Even before the spread of COVID-19, local health departments were struggling with underfunding and workforce reductions going back to the last recession in 2008. So it comes as no surprise that amid a global pandemic, local health departments are stretched especially thin. As the former public health director for Boston, I can tell you that public health employees are exhausted as they keep up with all the demands of a tremendous crisis, and they need your help to stay afloat.
Fortunately, you don’t need a background in public health or medicine to support your local health departments. These agencies have many obligations during this pandemic response, and you can help them make it through this challenging time, no matter who you are.
Follow Public Health Guidance
Where to begin? The most important action you can take right now is following public health guidance. That means staying home and only leaving for essential errands or work. If you do go outside, wear a mask and stay at least six feet away from other people. We all have a responsibility to reduce the burden on the public health and healthcare systems. It may not feel like you’re doing much right now, but physically distancing yourself from others protects you, your family, your community members, and public health workers and others who are on the frontlines combating this pandemic.
Raise the Visibility of Public Health Workers
While you’re at home, take this opportunity to learn more about the governmental public health workforce. As you turn to your social networks to stay connected, look for examples of public health in action that you can highlight with a simple retweet or repost. Follow public health workers to get a sense of life on the frontlines of the COVID-19 response. Share the stories of public health employees contact tracing or helping people in quarantine, as well as those doing the kind of work that regularly goes unnoticed but has become more challenging in a large-scale crisis: coordinating with schools, assisting people who are homeless, providing resources to people in recovery, and much more. These are the narratives that need to be heard so that people can understand the value of public health now and long after this pandemic has abated. In addition, follow accounts of organizations that champion public health every day, including the American Public Health Association, Association of State and Territorial Health Officials, the Big Cities Health Coalition, de Beaumont Foundation, and National Association of County and City Health Officials.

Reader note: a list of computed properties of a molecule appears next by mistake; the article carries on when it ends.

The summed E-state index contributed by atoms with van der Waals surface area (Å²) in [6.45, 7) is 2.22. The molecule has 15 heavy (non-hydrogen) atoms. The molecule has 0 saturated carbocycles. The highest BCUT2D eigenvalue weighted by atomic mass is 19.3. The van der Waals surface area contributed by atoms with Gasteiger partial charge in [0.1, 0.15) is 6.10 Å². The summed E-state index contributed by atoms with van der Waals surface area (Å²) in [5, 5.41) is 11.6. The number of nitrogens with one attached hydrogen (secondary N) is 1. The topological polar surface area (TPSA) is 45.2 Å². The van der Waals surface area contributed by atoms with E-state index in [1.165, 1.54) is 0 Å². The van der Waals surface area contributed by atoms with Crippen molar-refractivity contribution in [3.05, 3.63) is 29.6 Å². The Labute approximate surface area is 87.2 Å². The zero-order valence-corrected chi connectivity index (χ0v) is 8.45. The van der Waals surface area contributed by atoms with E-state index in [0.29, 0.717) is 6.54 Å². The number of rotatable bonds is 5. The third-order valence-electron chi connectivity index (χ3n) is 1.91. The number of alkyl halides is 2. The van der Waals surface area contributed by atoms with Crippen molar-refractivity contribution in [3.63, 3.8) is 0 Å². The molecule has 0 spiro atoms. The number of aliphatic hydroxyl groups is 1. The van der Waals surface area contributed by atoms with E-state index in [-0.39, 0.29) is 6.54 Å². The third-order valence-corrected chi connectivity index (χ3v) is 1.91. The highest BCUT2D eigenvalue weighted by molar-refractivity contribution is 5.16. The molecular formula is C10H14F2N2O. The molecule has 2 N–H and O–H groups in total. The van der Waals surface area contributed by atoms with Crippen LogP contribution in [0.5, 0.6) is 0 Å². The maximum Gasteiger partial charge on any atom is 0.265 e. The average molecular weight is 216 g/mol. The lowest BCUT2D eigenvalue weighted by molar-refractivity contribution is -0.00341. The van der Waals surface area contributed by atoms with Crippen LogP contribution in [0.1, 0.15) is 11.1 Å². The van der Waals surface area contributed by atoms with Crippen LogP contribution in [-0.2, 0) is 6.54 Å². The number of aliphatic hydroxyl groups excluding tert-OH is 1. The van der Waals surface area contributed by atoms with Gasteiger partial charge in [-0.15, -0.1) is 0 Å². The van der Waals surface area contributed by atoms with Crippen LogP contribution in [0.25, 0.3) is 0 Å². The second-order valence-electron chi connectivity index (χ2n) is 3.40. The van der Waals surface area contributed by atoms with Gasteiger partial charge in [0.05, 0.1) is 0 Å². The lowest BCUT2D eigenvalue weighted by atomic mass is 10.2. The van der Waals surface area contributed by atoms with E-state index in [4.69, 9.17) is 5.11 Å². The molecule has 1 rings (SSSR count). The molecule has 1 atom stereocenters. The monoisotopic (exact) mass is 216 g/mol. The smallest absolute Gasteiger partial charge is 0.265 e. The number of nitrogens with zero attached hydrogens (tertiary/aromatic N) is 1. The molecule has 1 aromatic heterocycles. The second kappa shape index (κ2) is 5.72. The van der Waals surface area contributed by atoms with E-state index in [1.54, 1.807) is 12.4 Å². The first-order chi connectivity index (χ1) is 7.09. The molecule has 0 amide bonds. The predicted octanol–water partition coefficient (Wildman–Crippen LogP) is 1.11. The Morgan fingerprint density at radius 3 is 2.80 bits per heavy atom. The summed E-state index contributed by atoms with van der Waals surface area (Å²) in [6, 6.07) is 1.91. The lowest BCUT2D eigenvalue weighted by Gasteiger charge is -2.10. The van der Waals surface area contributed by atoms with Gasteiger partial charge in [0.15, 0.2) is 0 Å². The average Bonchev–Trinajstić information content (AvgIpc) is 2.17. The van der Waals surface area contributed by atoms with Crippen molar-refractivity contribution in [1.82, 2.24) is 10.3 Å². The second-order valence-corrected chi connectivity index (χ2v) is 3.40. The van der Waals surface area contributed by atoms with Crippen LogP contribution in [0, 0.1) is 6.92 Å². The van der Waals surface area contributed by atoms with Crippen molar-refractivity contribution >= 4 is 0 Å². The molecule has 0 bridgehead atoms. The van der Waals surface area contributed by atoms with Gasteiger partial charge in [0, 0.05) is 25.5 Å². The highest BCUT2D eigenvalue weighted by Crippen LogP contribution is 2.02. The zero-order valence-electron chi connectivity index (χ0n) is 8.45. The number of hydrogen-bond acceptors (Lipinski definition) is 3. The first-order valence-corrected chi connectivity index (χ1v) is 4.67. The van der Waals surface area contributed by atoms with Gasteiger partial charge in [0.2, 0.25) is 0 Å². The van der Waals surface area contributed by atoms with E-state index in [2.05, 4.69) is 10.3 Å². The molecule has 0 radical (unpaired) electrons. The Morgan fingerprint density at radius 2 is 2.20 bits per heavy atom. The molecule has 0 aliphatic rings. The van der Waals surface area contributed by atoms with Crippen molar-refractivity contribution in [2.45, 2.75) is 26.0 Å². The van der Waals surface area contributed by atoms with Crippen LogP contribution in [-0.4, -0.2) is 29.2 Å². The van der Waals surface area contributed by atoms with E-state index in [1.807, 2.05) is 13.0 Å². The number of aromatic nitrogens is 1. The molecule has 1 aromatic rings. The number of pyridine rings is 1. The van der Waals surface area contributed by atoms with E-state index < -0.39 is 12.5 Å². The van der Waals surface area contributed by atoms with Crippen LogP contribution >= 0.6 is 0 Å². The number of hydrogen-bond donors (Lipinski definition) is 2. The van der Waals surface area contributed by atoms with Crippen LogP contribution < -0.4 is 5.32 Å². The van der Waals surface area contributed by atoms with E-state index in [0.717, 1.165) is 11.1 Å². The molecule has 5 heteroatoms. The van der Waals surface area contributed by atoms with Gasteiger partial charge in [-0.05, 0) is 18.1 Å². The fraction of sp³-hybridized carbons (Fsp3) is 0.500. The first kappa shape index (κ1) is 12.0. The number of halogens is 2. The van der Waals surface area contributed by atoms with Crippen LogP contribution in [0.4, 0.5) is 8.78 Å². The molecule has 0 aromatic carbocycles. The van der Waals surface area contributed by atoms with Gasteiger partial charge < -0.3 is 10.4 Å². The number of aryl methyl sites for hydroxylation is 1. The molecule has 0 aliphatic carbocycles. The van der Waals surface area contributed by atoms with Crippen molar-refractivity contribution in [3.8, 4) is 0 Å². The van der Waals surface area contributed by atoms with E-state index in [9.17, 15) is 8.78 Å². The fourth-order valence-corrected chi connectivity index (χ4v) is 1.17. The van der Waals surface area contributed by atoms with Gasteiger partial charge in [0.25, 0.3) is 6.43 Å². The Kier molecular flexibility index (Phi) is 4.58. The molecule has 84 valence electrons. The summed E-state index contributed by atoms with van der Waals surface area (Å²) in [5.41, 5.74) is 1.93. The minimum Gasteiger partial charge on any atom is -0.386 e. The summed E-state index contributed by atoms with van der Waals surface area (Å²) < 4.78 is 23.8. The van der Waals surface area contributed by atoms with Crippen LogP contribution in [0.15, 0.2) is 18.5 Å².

Support Your Community
Even though many of us are living and working apart from one another at the moment, you can still build community cohesion by tapping into your networks and sharing information with your local health departments. During my time at the Boston Public Health Commission, we took part in a three-year initiative through the Centers for Disease Control and Prevention called “Partnerships to Improve Community Health.” Our project, “Let’s Get Healthy, Boston!,” focused on sustainable, multi-sector coalitions to reduce the burden of chronic disease and improve the health and wellness of our communities. We relied on a community advisory board and community health ambassadors, who linked us to trusted partners and harnessed the power of their neighborhoods to effect positive change.
As COVID-19 has turned our lives upside down, institutions that help us thrive continue to shutter and struggle. Follow local conversations happening on listservs, social media, or however your neighbors communicate to understand the most pressing needs. For example, many cities are experiencing disruptions in food distribution and are relying on community members to tell people who use the Supplemental Nutrition Assistance Program where they can access food. Maybe you can step up to help transport food or manage a Facebook page for volunteers. Or perhaps neighbors are asking for help walking their dogs or picking up groceries and prescriptions. You can be an unofficial community liaison with local public health workers, helping them determine how to prioritize various social support efforts.
Get to Know Your Local Health Department
Your health department is no doubt strained, but staff still need to know how the members of their communities are faring so that they can best serve them. If you can’t get a hold of a health department staff member on the phone, see if they are more responsive on email or social media. Visit your health department’s website, follow them on social media, and subscribe to their health updates and text alerts. Encourage your friends and family to take advantage of all the resources that local health departments have to offer.
Local health departments are doing outstanding work, even as they contend with devastating cuts to their funding and staffing. But it shouldn’t be this way. You can help turn this crisis into a call to action. By supporting public health professionals, you’ll improve your community’s health and safety. And when we come out on the other side, remember all that your local health department did to protect you.